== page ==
Student Well-Being

Students’ Sense of Belonging: What the Research Says

By Evie Blad — June 20, 2017 2 min read
  • Save to favorites
  • Print

Students pick up signals from their schools and peers about whether or not they belong, perceptions that can affect their success both inside and outside the classroom, a growing body of research finds. Here’s a sample of research findings.

How does a sense of belonging change student discipline?

When students sense that their teachers respect them, they trust them more and, consequently, misbehave less, Stanford researchers found.

In a 2016 study, the researchers found that students whose teachers participated in training about the importance of empathy in the classroom were half as likely to be suspended by the end of the school year than students whose teachers had not participated.

The experiment had stronger effects for students—largely black and Latino boys—who had been suspended in the previous year.

What happens when students see unfairness at school?

Students who perceive inconsistent treatment for their racial or ethnic group may respond with defiance and misbehavior, researchers found in a study published in February.

Researchers from the University of Texas, Yale University, and Stanford University surveyed middle school students about trust and fairness at school. They found black and white students had similar responses on the trust survey at the start of 6th grade, but a “trust gap” developed by the spring of 7th grade, when black students’ average score dropped to its lowest point in middle school.

A lack of trust in school correlated with higher subsequent discipline rates and a lower likelihood of later enrollment in a four-year university.

How does belonging affect academic engagement?

Students who are underrepresented in a school setting or who are part of a group that is subject to negative stereotypes may respond differently to failure or criticism from a teacher, psychologists say.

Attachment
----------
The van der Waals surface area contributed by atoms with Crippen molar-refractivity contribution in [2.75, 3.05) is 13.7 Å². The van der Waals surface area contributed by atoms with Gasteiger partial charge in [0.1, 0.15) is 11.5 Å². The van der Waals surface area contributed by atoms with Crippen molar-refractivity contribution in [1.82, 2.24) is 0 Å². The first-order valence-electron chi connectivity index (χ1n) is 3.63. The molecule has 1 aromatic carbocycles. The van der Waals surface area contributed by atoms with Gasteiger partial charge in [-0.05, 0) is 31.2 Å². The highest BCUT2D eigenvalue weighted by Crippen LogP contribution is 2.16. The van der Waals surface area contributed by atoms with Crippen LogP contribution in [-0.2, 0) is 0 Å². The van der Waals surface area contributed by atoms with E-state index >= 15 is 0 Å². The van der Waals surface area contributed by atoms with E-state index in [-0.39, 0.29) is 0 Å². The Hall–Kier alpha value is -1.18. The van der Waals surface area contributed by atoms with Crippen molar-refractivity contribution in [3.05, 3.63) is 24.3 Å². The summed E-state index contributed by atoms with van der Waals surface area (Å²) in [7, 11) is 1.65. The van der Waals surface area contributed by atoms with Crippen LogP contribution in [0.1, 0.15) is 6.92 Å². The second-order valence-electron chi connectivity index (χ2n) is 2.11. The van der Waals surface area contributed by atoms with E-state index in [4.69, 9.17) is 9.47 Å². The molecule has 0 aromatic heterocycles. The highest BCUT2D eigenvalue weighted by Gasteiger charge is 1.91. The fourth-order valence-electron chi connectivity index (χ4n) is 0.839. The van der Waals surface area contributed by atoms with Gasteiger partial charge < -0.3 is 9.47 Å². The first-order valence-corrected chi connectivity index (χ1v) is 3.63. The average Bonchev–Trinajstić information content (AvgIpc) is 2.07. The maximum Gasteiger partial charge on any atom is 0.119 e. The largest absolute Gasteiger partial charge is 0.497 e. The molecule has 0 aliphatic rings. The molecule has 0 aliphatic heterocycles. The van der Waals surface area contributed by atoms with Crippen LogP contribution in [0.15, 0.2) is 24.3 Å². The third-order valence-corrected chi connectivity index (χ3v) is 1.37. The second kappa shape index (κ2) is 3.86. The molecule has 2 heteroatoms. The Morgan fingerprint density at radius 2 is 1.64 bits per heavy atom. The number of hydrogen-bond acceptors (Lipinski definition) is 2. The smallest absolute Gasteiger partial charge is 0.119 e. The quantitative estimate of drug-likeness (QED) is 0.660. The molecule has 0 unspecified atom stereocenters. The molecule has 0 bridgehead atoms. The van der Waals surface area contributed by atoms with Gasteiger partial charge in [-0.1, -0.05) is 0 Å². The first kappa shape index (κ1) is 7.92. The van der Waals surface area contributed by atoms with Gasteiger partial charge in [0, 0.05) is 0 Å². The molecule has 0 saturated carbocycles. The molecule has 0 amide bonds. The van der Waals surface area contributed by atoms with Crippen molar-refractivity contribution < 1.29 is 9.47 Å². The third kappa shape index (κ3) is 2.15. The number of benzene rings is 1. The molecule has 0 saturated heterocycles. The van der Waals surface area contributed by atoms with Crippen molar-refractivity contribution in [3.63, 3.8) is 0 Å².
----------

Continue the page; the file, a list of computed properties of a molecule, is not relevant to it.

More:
Those students may see such experiences as confirmation that they are less capable than their peers. Schools can counteract those effects by discussing how to learn from failure and by encouraging teachers to be “warm demanders” who set high expectations for students and encourage their potential, psychologists say.

Researchers from Stanford University have found that students whose teachers attached a note to the first draft of their essays that said, “I’m giving you these comments because I have very high expectations and I know that you can reach them,” were more likely to revise that essay than students in a control group who received a note that said, “I’m giving you these comments so that you’ll have feedback on your paper.” And the effects were stronger for black students.

How does a “cultural mismatch” affect students?

Students who come from cultural backgrounds that emphasize interdependence and community may struggle in environments that view success as an individual endeavor, studies have concluded.

In a 2012 study, researchers from universities including Northwestern University, the University of Washington, and Stanford found that first-generation college students from largely working-class backgrounds performed better academically after participating in an exercise that emphasized the value of community at their college or university.


This content is provided by our sponsor. It is not written by and does not necessarily reflect the views of Education Week's editorial staff.